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Polish reporter tells of being beaten by Venezuela police

Polish journalist Tomasz Surdel said he was grabbed by masked and armed members of the FAES special actions unit of the police in Caracas
Polish journalist Tomasz Surdel said he was grabbed by masked and armed members of the FAES special actions unit of the police in Caracas AFP/File
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Caracas (AFP)

A Polish journalist in Venezuela was beaten by police in the troubled South American country, he said in accounts published by his newspaper and Venezuela's press union on Friday.

The account added to a long list of allegations of brutality and arbitrary arrest of media workers in Venezuela, mostly targeting Venezuelans not working for state media but also increasingly foreign correspondents.

Tomasz Surdel, who has been in Venezuela for two months on assignment for Poland's Gazeta Wyborcza daily, said he was grabbed by masked and armed members of the FAES special actions unit of the police in Caracas.

The officers put a bag over his head and started hitting him with blunt objects in the head and ribs, he was cited as saying by the Venezuelan SNTP press union.

"When they finished and removed the bag I saw a pistol barrel in front of my eyes. One of them ordered the gun to be fired in my face. The other one, laughing, pulled the trigger. The gun wasn't loaded," Surdel was quoted saying.

The union published photos of Surdel's bloodied and bruised face.

His newspaper emphasized that the alleged police violence occurred as Surdel was carrying out his journalistic duties.

It urged "a strong reaction from the (Polish) foreign ministry and the Polish embassy in Caracas to the authorities" in Venezuela.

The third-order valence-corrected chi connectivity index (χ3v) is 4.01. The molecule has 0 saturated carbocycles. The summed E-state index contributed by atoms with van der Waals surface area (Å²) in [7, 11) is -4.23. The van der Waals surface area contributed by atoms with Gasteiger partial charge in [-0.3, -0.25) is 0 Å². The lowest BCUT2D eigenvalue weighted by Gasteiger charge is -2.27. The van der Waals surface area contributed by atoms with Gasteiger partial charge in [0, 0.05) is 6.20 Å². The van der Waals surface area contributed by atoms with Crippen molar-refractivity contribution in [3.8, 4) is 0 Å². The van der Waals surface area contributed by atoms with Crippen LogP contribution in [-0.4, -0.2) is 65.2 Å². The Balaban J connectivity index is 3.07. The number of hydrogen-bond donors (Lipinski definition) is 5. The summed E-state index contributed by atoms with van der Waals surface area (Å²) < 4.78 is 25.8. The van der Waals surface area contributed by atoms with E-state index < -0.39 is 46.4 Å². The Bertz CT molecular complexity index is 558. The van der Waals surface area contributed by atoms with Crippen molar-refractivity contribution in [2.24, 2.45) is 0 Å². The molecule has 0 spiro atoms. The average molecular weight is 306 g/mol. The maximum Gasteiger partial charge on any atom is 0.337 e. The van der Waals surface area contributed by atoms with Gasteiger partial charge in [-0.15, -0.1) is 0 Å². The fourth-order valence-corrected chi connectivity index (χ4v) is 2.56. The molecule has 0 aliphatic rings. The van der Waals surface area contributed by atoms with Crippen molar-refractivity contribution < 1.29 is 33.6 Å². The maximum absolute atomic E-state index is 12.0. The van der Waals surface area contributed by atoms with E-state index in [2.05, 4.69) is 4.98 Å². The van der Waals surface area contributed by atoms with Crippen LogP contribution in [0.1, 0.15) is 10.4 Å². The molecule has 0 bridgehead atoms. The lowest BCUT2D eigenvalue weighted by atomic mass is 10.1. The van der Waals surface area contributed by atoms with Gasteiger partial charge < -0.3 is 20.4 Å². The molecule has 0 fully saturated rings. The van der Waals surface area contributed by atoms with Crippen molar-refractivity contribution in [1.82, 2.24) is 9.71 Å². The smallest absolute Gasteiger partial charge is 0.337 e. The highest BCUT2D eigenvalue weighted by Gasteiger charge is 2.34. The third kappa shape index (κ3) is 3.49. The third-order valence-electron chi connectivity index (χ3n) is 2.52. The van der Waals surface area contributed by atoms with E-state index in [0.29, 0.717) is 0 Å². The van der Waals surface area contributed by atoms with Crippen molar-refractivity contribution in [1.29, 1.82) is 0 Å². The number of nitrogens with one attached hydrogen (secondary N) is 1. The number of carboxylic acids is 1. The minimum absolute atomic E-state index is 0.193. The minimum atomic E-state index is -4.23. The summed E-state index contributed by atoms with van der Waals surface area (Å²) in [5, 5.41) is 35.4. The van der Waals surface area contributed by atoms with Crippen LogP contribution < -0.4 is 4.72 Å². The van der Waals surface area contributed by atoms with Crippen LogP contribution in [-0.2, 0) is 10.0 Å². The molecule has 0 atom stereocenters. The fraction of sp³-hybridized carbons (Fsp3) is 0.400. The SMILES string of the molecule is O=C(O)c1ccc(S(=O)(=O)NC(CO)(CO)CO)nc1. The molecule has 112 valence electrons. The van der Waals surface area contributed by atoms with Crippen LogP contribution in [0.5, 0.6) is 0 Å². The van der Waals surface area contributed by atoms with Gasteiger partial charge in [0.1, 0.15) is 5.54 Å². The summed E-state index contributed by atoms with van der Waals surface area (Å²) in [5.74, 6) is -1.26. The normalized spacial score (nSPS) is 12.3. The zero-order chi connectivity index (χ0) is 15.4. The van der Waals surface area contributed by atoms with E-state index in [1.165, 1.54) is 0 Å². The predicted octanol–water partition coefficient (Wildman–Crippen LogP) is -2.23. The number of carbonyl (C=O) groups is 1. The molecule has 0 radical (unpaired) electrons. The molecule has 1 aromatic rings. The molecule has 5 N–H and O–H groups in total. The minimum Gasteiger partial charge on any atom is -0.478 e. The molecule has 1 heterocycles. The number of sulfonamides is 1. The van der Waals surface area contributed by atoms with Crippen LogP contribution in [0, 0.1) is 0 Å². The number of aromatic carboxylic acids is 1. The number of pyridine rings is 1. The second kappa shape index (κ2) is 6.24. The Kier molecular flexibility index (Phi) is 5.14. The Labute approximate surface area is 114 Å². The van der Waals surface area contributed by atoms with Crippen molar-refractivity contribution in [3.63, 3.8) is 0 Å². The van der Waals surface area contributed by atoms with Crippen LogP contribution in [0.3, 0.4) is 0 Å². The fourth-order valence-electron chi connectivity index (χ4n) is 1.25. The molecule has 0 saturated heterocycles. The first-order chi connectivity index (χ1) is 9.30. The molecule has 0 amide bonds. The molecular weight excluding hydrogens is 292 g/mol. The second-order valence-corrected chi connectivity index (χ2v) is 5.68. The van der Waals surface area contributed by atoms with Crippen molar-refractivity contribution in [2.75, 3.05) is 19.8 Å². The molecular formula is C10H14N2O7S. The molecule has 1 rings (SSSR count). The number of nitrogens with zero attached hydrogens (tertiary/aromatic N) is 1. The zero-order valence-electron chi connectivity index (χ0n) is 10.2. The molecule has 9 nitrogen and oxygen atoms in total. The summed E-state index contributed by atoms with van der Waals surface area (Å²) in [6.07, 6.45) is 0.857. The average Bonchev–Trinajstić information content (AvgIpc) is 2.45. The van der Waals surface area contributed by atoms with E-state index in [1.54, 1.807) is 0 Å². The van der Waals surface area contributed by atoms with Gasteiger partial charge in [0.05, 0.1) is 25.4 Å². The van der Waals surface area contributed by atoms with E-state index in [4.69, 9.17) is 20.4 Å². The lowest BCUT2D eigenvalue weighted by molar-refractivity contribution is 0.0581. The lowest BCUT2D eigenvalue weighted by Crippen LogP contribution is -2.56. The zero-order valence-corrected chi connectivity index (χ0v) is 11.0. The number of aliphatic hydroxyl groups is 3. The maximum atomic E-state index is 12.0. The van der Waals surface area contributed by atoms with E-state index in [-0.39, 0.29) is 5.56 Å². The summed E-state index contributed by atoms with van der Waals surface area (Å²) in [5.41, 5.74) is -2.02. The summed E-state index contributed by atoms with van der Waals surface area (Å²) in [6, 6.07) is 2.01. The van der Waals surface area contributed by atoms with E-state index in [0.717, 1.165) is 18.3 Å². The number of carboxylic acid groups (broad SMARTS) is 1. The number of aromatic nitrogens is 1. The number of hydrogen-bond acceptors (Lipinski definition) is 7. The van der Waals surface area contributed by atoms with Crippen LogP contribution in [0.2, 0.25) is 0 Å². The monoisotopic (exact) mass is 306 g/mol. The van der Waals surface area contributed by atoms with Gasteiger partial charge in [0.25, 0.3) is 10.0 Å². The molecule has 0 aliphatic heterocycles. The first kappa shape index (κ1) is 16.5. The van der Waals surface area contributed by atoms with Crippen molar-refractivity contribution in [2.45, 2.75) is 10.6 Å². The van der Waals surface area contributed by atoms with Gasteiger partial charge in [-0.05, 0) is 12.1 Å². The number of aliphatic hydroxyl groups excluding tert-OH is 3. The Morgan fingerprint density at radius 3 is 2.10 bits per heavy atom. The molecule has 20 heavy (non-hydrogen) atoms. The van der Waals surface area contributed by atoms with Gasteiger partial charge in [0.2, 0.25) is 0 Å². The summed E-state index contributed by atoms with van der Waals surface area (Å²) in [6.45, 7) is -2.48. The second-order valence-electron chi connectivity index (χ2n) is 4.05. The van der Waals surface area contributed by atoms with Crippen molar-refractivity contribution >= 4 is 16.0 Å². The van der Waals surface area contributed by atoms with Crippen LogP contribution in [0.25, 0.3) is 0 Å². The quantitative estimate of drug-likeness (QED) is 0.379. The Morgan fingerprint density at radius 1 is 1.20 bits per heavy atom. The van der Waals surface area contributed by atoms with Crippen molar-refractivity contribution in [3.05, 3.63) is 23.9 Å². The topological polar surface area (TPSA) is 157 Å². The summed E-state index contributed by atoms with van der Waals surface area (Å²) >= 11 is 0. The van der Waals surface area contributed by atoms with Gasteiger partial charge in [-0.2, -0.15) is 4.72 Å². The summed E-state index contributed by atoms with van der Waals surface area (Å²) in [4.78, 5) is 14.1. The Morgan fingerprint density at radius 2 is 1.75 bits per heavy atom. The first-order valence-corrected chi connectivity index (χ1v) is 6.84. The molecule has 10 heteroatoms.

Venezuela's political tensions are bubbling over as President Nicolas Maduro grapples with a challenge to the country's leadership from Juan Guaido, the head of the opposition-run congress who has been recognized as interim president by the US and 50 other countries.

Security forces remain loyal to Maduro. But economic pressure is building as US sanctions on Venezuelan oil sales bite harder and the country's population struggles with scarcity of food and basic necessities.

Two weeks ago, the two biggest Spanish-language TV networks in the United States, Univision and Telemundo, condemned the brief detention of their reporters and crews after they interviewed Maduro.

Last week, a US journalist, Cody Weddle, who had worked in Venezuela for several years, was detained then deported after a 12-hour interrogation by military intelligence officers in Caracas.

An NGO backing freedom of expression in Venezuela, Espacio Publico, has counted around 50 detentions of news media employees in Venezuela so far this year.

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